The snow ended yesterday, early in the afternoon. At that point, only one car had driven by our house, and it was headed down the hill, not up it. The car had come in by way of the gravel road through the vineyard, which doesn't involve climbing a slippery slope. Later in the day, the village sent a little snow plow through, making our road slightly more passable (I guess).

That's Walt in the back window, watching me and Callie come back from the morning walk.

We called the friends in Saint-Aignan who had invited us to dinner and expressed our regrets. It was still snowing at that point, and it looked like getting the car out would be difficult if not impossible. The problem is that just getting the car onto the little road means getting up a slippery little slope. In past winters, we've had a lot of trouble getting the Peugeot out through the front gate. Once we went sliding sideways and nearly rammed into a fence post.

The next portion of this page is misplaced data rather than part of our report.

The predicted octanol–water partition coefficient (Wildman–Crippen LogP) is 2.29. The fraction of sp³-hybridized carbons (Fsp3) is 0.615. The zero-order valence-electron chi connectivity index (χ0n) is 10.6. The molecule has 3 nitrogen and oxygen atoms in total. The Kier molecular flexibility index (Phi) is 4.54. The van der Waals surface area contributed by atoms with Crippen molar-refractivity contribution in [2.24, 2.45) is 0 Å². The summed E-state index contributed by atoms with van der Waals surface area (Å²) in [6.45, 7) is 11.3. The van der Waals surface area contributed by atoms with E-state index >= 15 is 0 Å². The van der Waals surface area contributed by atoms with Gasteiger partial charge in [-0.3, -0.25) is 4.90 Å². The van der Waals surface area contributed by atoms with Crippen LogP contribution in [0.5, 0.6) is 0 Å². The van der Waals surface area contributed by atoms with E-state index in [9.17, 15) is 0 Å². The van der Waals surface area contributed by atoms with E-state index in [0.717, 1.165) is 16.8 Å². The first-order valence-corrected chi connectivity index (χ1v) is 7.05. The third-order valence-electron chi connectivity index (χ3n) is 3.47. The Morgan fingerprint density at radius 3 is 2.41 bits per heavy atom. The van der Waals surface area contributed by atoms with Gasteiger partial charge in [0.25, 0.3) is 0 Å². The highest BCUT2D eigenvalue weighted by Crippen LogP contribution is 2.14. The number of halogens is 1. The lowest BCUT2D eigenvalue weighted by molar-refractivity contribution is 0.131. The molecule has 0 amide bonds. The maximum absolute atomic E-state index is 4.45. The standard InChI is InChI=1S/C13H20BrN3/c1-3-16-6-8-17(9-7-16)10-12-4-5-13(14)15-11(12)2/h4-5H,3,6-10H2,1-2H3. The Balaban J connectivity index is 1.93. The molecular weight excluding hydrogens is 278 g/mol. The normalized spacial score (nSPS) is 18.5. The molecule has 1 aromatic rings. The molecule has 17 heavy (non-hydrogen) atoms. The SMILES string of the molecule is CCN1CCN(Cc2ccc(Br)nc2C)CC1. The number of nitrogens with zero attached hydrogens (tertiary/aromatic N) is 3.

The back yard yesterday morning, 20 January 2013

We're going to survey the situation and see about going out tonight. However, the weather report on TéléMatin just said that we are still in the winter weather warning zone for more snow or sleet and icy conditions. My guess is that it will be better to stay in unless we absolutely have to venture out, or the temperature suddenly rises and the ice and snow melt away.

20 January 2013

Notre épisode neigeux, etc.

Saturday night: By the way, I love my new tablet computer (called une tablette tactile in French). I don't use it much for composing blog posts, but I'm 'typing' this paragraph on it. I'm feeling more and more comfortable with the on-screen keyboard. For example, I've now figured out how to type the accented characters required by French -- ê é à ï û etc.

What's nice is being able to sit on the sofa or in a comfortable chair and read, surf, or reply to e-mails. Or look things up on Rotten Tomatoes, IMDB, or Wikipedia when I'm watching a movie, the news, or a documentary on TV. Or looking at photos that I might decide to post here.